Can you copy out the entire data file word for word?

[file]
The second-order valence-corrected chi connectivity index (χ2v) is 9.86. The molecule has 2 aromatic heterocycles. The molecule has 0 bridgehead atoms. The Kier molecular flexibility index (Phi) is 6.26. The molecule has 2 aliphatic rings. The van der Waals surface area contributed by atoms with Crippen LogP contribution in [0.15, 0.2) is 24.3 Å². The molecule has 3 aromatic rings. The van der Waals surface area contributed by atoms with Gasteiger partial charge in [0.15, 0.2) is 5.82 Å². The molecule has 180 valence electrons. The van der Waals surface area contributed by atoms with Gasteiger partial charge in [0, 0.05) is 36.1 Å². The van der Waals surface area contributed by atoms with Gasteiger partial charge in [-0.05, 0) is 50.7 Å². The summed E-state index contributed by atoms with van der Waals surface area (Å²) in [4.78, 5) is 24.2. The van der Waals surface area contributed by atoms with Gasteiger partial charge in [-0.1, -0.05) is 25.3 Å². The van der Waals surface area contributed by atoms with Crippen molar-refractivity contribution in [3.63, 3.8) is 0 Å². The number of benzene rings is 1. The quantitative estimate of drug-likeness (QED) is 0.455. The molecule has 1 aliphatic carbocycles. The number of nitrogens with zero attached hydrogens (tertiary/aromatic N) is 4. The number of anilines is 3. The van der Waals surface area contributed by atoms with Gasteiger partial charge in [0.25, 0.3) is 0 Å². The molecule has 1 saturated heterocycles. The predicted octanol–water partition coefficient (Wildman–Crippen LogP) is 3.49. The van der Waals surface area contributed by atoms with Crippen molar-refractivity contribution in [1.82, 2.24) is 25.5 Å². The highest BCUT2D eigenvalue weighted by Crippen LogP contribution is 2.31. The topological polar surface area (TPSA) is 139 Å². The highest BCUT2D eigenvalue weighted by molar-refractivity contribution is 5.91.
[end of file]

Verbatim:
The second-order valence-corrected chi connectivity index (χ2v) is 9.86. The molecule has 2 aromatic heterocycles. The molecule has 0 bridgehead atoms. The Kier molecular flexibility index (Phi) is 6.26. The molecule has 2 aliphatic rings. The van der Waals surface area contributed by atoms with Crippen LogP contribution in [0.15, 0.2) is 24.3 Å². The molecule has 3 aromatic rings. The van der Waals surface area contributed by atoms with Gasteiger partial charge in [0.15, 0.2) is 5.82 Å². The molecule has 180 valence electrons. The van der Waals surface area contributed by atoms with Gasteiger partial charge in [0, 0.05) is 36.1 Å². The van der Waals surface area contributed by atoms with Gasteiger partial charge in [-0.05, 0) is 50.7 Å². The summed E-state index contributed by atoms with van der Waals surface area (Å²) in [4.78, 5) is 24.2. The van der Waals surface area contributed by atoms with Gasteiger partial charge in [-0.1, -0.05) is 25.3 Å². The van der Waals surface area contributed by atoms with Crippen molar-refractivity contribution in [3.63, 3.8) is 0 Å². The number of benzene rings is 1. The quantitative estimate of drug-likeness (QED) is 0.455. The molecule has 1 aliphatic carbocycles. The number of nitrogens with zero attached hydrogens (tertiary/aromatic N) is 4. The number of anilines is 3. The van der Waals surface area contributed by atoms with Gasteiger partial charge in [0.25, 0.3) is 0 Å². The molecule has 1 saturated heterocycles. The predicted octanol–water partition coefficient (Wildman–Crippen LogP) is 3.49. The van der Waals surface area contributed by atoms with Crippen molar-refractivity contribution in [1.82, 2.24) is 25.5 Å². The highest BCUT2D eigenvalue weighted by Crippen LogP contribution is 2.31. The topological polar surface area (TPSA) is 139 Å². The highest BCUT2D eigenvalue weighted by molar-refractivity contribution is 5.91.